READ PRINCELL HAIR’S FULL MEMO BELOW:
From: Princell Hair
Sent: Friday, March 25, 2022 1:54 PM
To: BNC Staff
Subject: Network Update
Dear BNC Colleagues,
A little more than two years ago, the lights on BNC’s cameras flipped on for the first time. Despite the challenges of a global pandemic, we launched a groundbreaking mission to inject positive change into a news landscape that, for far too long, had underserved and overlooked Black and Brown people.
During the past few months, we have endured very painful workforce reductions at all levels of the network as we worked to achieve our financial goal of a break-even business. This has forced all of you to do more with less, and your contributions have been remarkable.
Unfortunately, due to challenging market conditions and global financial pressures, we have been unable to meet our financial goals, and the timeline afforded to us has run out.
It’s with a broken heart that I am letting you all know that, effective immediately, BNC will cease live production and file for bankruptcy. We are saddened and disappointed by this reality and recognize the stress that this puts on you and your families.
With the nation on the verge of a social justice reckoning not seen in this country since the Civil Rights era, we’ve been hard at work building our presence in the marketplace with unprecedented speed. Through a continuous run of distribution agreements on both linear and streaming platforms, BNC’s accessibility has grown to reach more than 250 million touchpoints.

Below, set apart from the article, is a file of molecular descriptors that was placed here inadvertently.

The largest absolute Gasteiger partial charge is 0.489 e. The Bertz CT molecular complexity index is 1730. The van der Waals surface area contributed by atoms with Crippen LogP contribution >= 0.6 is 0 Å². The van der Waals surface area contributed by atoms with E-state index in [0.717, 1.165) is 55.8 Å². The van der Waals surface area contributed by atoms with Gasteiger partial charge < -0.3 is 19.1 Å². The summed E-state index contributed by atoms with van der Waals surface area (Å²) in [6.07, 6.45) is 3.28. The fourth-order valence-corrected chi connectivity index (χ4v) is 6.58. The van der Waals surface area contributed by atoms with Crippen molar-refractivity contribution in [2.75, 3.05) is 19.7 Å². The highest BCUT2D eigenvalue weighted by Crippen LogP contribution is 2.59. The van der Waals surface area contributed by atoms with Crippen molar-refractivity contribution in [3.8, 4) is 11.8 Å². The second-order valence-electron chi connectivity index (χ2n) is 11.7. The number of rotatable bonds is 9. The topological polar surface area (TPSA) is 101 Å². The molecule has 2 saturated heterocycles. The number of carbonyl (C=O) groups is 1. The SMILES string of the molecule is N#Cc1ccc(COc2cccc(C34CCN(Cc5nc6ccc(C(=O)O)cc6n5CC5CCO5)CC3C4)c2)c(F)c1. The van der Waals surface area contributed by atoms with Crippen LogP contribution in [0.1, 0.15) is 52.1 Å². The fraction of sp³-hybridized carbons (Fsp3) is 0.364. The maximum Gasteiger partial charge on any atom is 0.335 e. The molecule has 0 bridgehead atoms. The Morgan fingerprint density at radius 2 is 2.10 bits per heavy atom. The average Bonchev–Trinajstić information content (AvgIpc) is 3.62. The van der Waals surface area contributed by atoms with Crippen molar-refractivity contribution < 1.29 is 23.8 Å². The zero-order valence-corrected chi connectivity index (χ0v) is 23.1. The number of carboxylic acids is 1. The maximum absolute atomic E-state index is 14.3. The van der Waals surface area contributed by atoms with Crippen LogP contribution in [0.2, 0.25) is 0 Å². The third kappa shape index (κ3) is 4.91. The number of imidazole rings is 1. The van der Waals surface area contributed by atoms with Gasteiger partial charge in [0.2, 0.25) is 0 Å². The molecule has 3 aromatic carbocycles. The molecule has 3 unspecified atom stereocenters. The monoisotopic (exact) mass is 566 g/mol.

Since rebranding and relaunching the network a year ago, we have developed a 17-hour daily block of live programming and a lineup of shows that are outstanding. Every day we present stories, context and viewpoints that illuminate and celebrate the Black experience in a way that no other network has since the dawn of television.
We have hired more than 250 Black journalists and Black production personnel, and all your hard work and dedication has lifted this network to incredible heights. There have been countless wins along the way, including gavel-to-gavel coverage of several trials that gripped our community, A-list guests throughout our dayparts and exclusive coverage of The Congressional Black Caucus’ first-ever response to the President’s State of the Union address. Just this week we set an all-time viewership record for the network during wall-to-wall coverage of Judge Ketanji Brown Jackson’s U.S. Supreme Court confirmation hearings.
I understand that this surprising and unfortunate news will naturally generate a lot of questions surrounding next steps. Our leadership team and human resources will be in touch to address them over the coming days and weeks.
Please know that I am very thankful for all of your hard work and deep commitment to our mission. We have differentiated ourselves, and your achievements over these last two years should be an immense source of pride that you will carry throughout the rest of your careers.
In the meantime, please take care of yourselves and each other, and remember that we built something great here. BNC, or something very close to it, will surely return at some point, because the world needs it, and all of you have proven it can be done.
P R I N C E L L H A I R